Herpes simplex is another common infection and, just as ring worm, is an extremely contagious virus. Herpes is a viral infection and often appears as a fever blister, genital herpes, or herpes gladiatorum, which can be found on the face or the trunk of the body2. It enters the body through a break in the skin such ad a cut or mat burn. Herpes present itself as a fluid filled blister on top of red skin. Once the blister breaks open it appears with a crusty painful scab2, 3. There is no cure for the herpes virus but treatments include Valtrex and prophylactic medications. Wrestling guidelines state that wrestlers may not participate in practice or competition until they are asymptomatic, without a new blister for 3 days, or if the athlete has taken medication for at least 5 days2, 3.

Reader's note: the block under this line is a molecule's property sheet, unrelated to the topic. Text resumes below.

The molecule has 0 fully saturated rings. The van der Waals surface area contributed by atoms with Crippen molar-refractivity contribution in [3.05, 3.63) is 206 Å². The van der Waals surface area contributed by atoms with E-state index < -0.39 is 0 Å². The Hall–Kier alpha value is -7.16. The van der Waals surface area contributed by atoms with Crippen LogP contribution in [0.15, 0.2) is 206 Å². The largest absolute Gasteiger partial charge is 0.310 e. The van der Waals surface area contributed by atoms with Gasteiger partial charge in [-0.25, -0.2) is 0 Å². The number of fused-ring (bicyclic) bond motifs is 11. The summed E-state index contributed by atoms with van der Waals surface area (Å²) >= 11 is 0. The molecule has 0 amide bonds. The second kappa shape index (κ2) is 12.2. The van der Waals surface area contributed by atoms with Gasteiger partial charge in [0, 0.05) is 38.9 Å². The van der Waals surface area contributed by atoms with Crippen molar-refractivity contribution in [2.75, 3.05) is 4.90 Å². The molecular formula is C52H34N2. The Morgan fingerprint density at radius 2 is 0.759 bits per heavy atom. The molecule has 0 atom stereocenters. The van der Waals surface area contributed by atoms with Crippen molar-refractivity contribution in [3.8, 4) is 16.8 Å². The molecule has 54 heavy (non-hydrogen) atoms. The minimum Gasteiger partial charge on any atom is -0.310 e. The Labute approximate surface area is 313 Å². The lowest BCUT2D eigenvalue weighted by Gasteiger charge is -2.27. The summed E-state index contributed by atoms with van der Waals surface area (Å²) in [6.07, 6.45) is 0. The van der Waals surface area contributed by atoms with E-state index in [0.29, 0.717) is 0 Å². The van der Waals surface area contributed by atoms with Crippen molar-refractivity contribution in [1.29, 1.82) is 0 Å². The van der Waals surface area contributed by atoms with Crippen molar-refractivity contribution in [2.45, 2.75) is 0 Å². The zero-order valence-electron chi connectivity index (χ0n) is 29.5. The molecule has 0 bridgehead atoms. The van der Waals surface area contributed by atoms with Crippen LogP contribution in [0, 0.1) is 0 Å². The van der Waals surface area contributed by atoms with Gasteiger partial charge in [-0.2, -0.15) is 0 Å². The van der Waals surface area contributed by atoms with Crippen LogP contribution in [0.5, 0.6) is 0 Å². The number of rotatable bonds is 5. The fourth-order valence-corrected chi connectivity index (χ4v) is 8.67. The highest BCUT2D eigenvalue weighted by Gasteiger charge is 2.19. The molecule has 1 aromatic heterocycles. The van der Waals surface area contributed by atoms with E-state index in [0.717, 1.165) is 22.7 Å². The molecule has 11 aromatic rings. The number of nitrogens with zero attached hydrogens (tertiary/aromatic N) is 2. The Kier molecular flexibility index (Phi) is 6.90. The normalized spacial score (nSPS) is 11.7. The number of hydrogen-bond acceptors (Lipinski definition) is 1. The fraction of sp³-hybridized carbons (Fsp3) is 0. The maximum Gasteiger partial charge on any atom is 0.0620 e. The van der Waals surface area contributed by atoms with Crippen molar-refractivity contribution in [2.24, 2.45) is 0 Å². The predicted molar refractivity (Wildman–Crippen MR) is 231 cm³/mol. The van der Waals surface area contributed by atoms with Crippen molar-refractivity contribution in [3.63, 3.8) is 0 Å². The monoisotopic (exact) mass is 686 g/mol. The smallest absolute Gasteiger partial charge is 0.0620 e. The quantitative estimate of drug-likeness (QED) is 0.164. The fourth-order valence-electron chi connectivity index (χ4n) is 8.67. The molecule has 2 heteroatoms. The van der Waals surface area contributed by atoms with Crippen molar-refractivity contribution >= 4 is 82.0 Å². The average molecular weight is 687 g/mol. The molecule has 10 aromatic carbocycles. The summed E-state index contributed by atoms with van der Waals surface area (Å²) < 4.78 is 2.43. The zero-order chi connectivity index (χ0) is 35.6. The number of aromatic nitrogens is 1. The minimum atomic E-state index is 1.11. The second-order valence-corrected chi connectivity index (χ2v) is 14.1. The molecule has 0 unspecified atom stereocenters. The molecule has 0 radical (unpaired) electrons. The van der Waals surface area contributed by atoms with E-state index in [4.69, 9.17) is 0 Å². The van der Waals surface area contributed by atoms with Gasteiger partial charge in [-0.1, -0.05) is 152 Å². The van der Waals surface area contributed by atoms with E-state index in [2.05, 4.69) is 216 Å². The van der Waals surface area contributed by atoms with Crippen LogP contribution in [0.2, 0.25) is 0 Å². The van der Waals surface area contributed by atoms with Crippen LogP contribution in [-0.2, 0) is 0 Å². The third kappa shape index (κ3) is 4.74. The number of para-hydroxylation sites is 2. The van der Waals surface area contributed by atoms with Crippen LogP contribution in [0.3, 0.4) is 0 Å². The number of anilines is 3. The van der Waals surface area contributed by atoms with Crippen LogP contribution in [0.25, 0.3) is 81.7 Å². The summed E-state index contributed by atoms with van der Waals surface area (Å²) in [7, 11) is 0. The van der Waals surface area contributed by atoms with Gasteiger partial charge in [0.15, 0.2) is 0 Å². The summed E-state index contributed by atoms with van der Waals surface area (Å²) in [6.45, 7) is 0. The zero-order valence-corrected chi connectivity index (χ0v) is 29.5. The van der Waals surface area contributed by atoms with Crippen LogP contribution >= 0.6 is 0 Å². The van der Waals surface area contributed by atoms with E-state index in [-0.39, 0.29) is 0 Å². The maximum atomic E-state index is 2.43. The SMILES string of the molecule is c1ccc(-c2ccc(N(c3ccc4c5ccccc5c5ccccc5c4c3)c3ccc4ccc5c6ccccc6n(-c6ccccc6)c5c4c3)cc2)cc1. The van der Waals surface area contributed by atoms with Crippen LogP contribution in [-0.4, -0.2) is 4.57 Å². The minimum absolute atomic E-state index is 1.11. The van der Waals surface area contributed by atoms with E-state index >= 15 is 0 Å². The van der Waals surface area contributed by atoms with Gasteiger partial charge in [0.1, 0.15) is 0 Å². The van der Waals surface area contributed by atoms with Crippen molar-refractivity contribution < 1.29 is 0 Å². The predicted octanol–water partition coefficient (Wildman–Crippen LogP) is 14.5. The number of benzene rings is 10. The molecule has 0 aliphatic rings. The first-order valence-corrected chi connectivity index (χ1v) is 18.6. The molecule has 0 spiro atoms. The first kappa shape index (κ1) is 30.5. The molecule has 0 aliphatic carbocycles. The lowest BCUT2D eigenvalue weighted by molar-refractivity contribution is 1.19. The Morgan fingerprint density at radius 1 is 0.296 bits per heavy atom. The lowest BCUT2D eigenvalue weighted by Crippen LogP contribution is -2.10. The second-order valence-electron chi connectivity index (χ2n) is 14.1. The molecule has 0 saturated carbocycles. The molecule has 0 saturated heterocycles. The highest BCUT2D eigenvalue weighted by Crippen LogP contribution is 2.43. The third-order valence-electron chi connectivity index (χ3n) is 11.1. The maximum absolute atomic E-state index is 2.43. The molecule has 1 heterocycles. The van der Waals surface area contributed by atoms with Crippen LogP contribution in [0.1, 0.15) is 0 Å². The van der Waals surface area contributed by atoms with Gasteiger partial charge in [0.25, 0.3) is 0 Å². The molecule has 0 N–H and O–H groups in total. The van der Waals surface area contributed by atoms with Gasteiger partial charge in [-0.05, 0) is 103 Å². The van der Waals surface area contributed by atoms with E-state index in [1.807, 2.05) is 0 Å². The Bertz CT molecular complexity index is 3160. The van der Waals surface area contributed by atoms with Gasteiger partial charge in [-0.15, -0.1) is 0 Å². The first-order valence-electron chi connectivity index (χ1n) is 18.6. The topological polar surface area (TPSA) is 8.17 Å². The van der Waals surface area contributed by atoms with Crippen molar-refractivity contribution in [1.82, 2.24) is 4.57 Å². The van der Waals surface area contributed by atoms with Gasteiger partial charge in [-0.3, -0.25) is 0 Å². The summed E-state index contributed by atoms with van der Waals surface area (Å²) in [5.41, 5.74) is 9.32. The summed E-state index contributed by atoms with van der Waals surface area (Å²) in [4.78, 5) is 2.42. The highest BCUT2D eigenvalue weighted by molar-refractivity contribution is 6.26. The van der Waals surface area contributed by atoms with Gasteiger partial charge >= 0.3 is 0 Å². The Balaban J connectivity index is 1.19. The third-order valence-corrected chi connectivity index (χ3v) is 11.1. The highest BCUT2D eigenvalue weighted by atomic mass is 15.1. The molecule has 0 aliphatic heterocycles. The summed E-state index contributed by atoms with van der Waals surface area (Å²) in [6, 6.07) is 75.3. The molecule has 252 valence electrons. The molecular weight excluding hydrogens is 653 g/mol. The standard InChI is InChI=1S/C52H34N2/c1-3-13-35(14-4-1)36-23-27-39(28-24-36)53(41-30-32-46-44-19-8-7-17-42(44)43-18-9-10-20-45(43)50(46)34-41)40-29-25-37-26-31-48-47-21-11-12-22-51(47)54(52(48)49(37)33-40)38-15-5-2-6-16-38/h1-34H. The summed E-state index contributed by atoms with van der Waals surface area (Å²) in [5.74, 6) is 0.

A growing infection that has been spreading through out high school and college locker rooms more recently is staphylococcus infection or staph infection4. A recent problem that doctors have found with staph is that some strands have become resistant to antibiotic treatment; this is known as Methicillian Resistant Staphylococcus aureus (MRSA)2, 4, 5. What was once confined to hospitals is now creeping into high school and college locker rooms around the country. Staph infection is most commonly spread though skin to skin contact but can also be transmitted through sports equipment, work out areas, and unwashed towels and uniforms2, 4. It first appears as a pimple or ant bite. The wound site will quickly grow to a painful boil that if not cared for will eventually bust open producing a bloody puss like substance that is highly contagious2. Staph is very serious and if not treated in the early stages may require hospitalization4. It is vital that weight rooms, wrestling rooms, and athletic training rooms be thoroughly sanitized if there is any suspicion of staph infection to prevent further spread2, 5. Athletes can not be permitted to engage in activity until they have been declared infection free by a doctor2.